Here’s one possibility: All the clutter on TV could make some campaigns more dependent on the ground game to get their message out, particularly if third-party groups muddle that message in their attempt to help. There’s also the potential for campaigns to get so caught up in the air war that field directors find themselves fighting for additional resources.
“You could actually have a situation where a campaign ends up spending less on GOTV,” says Republican Phillip Stutts, who directed the 72-hour GOTV program for President George W. Bush’s 2004 reelection campaign. “There may be so much TV going on that a campaign just decides that’s more important.” And there’s always the outside chance that corporate or other outside interests decide to fund their own GOTV machine in a given race.
In some places, a rise in third-party expenditures could allow campaigns to preserve resources that could be redirected to the ground. In Virginia in ’09, Cox says the Chamber of Commerce and the NRA both placed big media buys in the state’s Roanoke media market. Since the McDonnell campaign liked the message, it was able to reduce its TV buy in that market—and spend that money elsewhere. Those groups are likely to have loads more cash to spend this November. “The only problem is that cuts both ways,” says Cox.Are the contrarians right?
There’s no shortage of alarmism among critics of the Court’s Citizens United ruling. To listen to some tell it, the ruling amounts to an affront to American democracy, which unfettered corporate money will begin to slowly tear apart this November. But there are a number of political consultants—Republican and Democrat alike—who think the impact will be a muted one, which begs the question: Will 2010 really look all that different? “I think you’ll obviously see some new money in the system,” says Amy Pritchard who heads the D.C. office of Mission Control, a Democratic direct mail fi rm. “But I really don’t think there’s going to be a huge amount of additional money spent.” What’s more likely, says Pritchard, is that the money spent will be allocated much differently. Money that may have otherwise been spent on lobbying will be directed to electioneering for instance.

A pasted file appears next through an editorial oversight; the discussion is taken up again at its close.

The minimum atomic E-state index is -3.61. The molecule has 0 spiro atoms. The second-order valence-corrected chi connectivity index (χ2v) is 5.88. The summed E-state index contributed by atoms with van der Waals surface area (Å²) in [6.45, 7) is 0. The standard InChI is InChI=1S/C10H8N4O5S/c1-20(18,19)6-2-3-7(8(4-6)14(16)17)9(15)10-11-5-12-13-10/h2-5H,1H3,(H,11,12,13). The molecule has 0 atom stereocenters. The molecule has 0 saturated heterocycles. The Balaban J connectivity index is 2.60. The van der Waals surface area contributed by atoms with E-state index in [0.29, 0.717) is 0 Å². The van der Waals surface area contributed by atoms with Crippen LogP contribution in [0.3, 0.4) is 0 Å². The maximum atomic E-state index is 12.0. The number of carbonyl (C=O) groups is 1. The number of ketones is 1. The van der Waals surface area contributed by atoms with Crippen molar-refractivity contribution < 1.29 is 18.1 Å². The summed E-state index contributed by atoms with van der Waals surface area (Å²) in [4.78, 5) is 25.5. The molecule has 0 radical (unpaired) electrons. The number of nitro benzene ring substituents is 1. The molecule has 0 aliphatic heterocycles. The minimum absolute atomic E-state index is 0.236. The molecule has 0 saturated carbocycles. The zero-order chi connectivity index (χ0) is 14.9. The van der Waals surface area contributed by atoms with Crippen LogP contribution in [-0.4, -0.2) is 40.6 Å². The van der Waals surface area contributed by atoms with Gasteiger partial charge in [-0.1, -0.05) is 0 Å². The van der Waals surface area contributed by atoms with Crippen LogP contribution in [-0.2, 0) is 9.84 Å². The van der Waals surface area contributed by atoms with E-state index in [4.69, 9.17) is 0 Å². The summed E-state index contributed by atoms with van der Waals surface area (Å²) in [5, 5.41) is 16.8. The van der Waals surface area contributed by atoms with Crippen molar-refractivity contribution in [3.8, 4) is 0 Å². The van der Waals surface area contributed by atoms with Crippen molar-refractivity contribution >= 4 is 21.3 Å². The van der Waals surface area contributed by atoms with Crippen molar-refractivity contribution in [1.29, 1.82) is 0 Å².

“I think there are a lot of reasons that this ruling doesn’t change things,” says Republican Vinny Minchillo, who worked some 20 years in brand advertising before moving to politics. He thinks the vast majority of corporations will be gun shy when it comes to big political expenditures. “I don’t think you’re going to see Exxon-Mobil just jump into a congressional race,” Minchillo says. “To just start doing attack ads? I don’t think companies will be quick to risk their brand to do that.”
The reality for 2010 may be that the Court’s decision has created too uncertain of a playing field for corporate and other interests to put that much on the line in the short term. And with the FEC still finalizing new regulations and Congress feverishly working on legislative fixes, we may have to wait another cycle to see the real impact.Shane D’Aprile is the senior editor at Politics magazine.
What will the FEC’s new rules look like?